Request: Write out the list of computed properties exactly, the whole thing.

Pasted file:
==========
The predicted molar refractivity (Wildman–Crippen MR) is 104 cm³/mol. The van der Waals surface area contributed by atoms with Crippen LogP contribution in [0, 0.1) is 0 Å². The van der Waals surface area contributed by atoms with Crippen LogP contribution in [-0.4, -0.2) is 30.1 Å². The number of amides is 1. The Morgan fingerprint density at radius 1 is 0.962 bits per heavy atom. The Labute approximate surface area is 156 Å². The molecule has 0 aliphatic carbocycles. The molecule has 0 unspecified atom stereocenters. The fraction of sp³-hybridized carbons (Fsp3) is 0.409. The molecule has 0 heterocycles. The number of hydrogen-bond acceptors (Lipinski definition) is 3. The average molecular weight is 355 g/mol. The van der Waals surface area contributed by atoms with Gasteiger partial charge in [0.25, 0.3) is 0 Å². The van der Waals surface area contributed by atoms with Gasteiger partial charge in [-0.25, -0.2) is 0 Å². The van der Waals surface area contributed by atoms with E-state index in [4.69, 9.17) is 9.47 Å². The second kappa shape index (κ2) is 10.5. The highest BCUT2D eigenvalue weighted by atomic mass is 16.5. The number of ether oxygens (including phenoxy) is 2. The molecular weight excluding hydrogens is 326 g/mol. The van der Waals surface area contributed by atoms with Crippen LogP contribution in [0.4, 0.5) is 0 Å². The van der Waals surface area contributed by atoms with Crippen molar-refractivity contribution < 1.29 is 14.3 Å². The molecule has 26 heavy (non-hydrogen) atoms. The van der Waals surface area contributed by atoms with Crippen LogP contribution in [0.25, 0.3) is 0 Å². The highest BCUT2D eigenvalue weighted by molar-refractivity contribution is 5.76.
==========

The predicted molar refractivity (Wildman–Crippen MR) is 104 cm³/mol. The van der Waals surface area contributed by atoms with Crippen LogP contribution in [0, 0.1) is 0 Å². The van der Waals surface area contributed by atoms with Crippen LogP contribution in [-0.4, -0.2) is 30.1 Å². The number of amides is 1. The Morgan fingerprint density at radius 1 is 0.962 bits per heavy atom. The Labute approximate surface area is 156 Å². The molecule has 0 aliphatic carbocycles. The molecule has 0 unspecified atom stereocenters. The fraction of sp³-hybridized carbons (Fsp3) is 0.409. The molecule has 0 heterocycles. The number of hydrogen-bond acceptors (Lipinski definition) is 3. The average molecular weight is 355 g/mol. The van der Waals surface area contributed by atoms with Gasteiger partial charge in [0.25, 0.3) is 0 Å². The van der Waals surface area contributed by atoms with Gasteiger partial charge in [-0.25, -0.2) is 0 Å². The van der Waals surface area contributed by atoms with E-state index in [4.69, 9.17) is 9.47 Å². The second kappa shape index (κ2) is 10.5. The highest BCUT2D eigenvalue weighted by atomic mass is 16.5. The number of ether oxygens (including phenoxy) is 2. The molecular weight excluding hydrogens is 326 g/mol. The van der Waals surface area contributed by atoms with Crippen LogP contribution in [0.4, 0.5) is 0 Å². The van der Waals surface area contributed by atoms with Crippen molar-refractivity contribution < 1.29 is 14.3 Å². The molecule has 26 heavy (non-hydrogen) atoms. The van der Waals surface area contributed by atoms with Crippen LogP contribution in [0.25, 0.3) is 0 Å². The highest BCUT2D eigenvalue weighted by molar-refractivity contribution is 5.76.